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Exploring the Bucs’ biggest concern in free agency

Chris Baker and T.J. Ward, free agents from 2017, will be out. DeSean Jackson is back. But GM Jason Licht says "free agency is not my favorite time of the year."
ANDRES LEIVA   |   Times
Tampa Bay Buccaneers free agent signees Chris Baker, left, and DeSean Jackson were all smiles when they signed as free agents last March 11
ANDRES LEIVA | Times Tampa Bay Buccaneers free agent signees Chris Baker, left, and DeSean Jackson were all smiles when they signed as free agents last March 11
Published Jan. 27, 2018

The Bucs' 2017 free-agent class will be remembered for Chris Baker's disinterest, T.J. Ward's disillusionment and DeSean Jackson's disappointment.

None were particularly productive on the field. Jackson may get a hall pass because of Jameis Winson's struggles throwing the deep ball.

Jackson isn't going anywhere, particularly because the Bucs guaranteed him $20 million of the three-year, $33.5-million contract he signed last March.

"We did have a hard time getting him the ball,'' general manager Jason Licht said. "He's a play-maker that didn't have one of his better years, that's for sure.  But a lot of that not his fault. You come to a new team, the quarterback gets hurt. He was struggling early. It's just one of those things. We'll look at all of that.''

Ward, who wrongly believed his one-year, $4-million deal entitled him to start every game, is a free agent and won't be invited back. Baker will be released by March 18, when $3 million of his $4.875 million base salary would be guaranteed if he were still on the roster.

Free agency is like Forrest Gump's chocolate box – you never know what you're gonna get. The performance on the field is one thing. But how a player integrates in the locker room with his new team is always hard to measure.

Baker played decent the previous two seasons for the Redskins with 9.5 sacks and 100 tackles. But once he got the big money — $6-million for 2017 –- he was lazy and out of shape, producing only 33 tackles and a half sack.

The signs were there early. Rookies made fun of his lack of work ethic in their talent show. His clowning for Hard Knocks cameras during a preseason stay in Jacksonville drew chuckles. It wasn't until the next to the last week of the season that Baker was held accountable by teammates for smiling after a critical encroachment penalty on fourth down helped cost them a win at Carolina.

Licht doesn't have a stellar record when it comes to free agency.  Frankly, free agency is probably less reliable than the draft league-wide. Nonetheless, it's an important tool the Bucs have to use to address needs and they will do so again.

The Bucs are $64.5 million under the salary cap and that figure could balloon to nearly $80 million before the signing period begins in March.

Much of that money could be used to extend the contracts of the Bucs' own starters such as receiver Mike Evans, linebacker Kwon Alexander, guard Ali Marpet and left tackle Donovan Smith, to name a few. Restricted free agents such as tight end Cameron Brate and receiver Adam Humphries also are due a raise.

The Bucs still have a predominately young team, so they have to do a better job vetting the personalities of the players they sign in free agency.

"You do. And no matter how much you work at getting that, sometimes it's like a kid transferring schools,'' Licht said. "They're out of their element, they're away from their friends, guys that they've come up with. Especially when things aren't going great with the team, that's when some of them struggle to adapt and to adjust to the culture. It's not an exact science.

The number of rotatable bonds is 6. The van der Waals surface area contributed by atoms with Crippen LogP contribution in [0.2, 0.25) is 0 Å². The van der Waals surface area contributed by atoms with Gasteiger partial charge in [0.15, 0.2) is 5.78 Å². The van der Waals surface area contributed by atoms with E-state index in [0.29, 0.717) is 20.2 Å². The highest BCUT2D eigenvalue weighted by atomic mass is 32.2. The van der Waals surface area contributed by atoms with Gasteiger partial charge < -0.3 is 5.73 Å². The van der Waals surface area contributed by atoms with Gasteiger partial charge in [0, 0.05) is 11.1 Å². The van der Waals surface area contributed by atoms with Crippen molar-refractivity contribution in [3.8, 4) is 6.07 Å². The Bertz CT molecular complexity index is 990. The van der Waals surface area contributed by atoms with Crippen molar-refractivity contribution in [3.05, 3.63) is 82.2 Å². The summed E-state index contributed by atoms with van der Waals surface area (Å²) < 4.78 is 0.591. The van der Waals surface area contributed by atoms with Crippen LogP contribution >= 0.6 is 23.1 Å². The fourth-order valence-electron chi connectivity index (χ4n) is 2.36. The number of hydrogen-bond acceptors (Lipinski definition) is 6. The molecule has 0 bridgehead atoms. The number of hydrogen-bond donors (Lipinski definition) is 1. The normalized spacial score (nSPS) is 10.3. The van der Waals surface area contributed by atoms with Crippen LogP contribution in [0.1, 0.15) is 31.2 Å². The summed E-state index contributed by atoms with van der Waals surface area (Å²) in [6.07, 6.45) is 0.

"If they're producing on the field, and they are very good players, it's easier for them to adjust."

Perhaps the biggest challenge: The best players usually don't make it to free agency.

"You're just not going to let a really good player out of your building if you really, really like them," Licht said. " The ones that (make it to free agency), it becomes about managing risk."

For the Bucs, the biggest needs are an edge passer rusher and cornerback.

Tampa Bay was last in the NFL with 22 sacks. The Bucs could move on from defensive end Robert Ayers, Jr., who signed a three-year, $19.5-million contract in 2016. In his first year, he had 6.5 and a forced fumble despite missing four games. But last year, he was unproductive with only 31 tackles, two sacks and two forced fumbles.

Noah Spence is recovering from his second surgery in as many years on his right shoulder and played in only three games. The top free agent defensive ends are the Lions Ezekiel Ansah, 28, DET (12 sacks, 1 forced fumble, 1 fumble recovery) and the Cowboys DeMarcus Lawrence (14.5 sacks, 4 FF, 2 FR). But it's unlikely either team would let their top sack leaders get out of town.

Bent Grimes will be 35 and contemplating retirement. But the field is bigger at cornerback with the Patriots Malcolm Butler, the Redskins Bashaud Breeland and the Bears Kyle Fuller topping some wish lists at that position.

This week at the Pro Bowl, defensive tackle Gerald McCoy openly lobbied for the Bucs to re-sign Seahawks defensive end Michael Bennett and Broncos cornerback Aqib Talib. Both could be released but it's hard to imagine either returning to Tampa Bay.

Given some of the things that went on in 2017, Licht's focus needs to not only finding productive players but ones that can help, not hurt the locker room chemistry.

"We have a lot of great guys in our locker room,'' Licht said. "A lot of great guys. But they're young, though. Sometimes there's better times than others when there's risk involved.''

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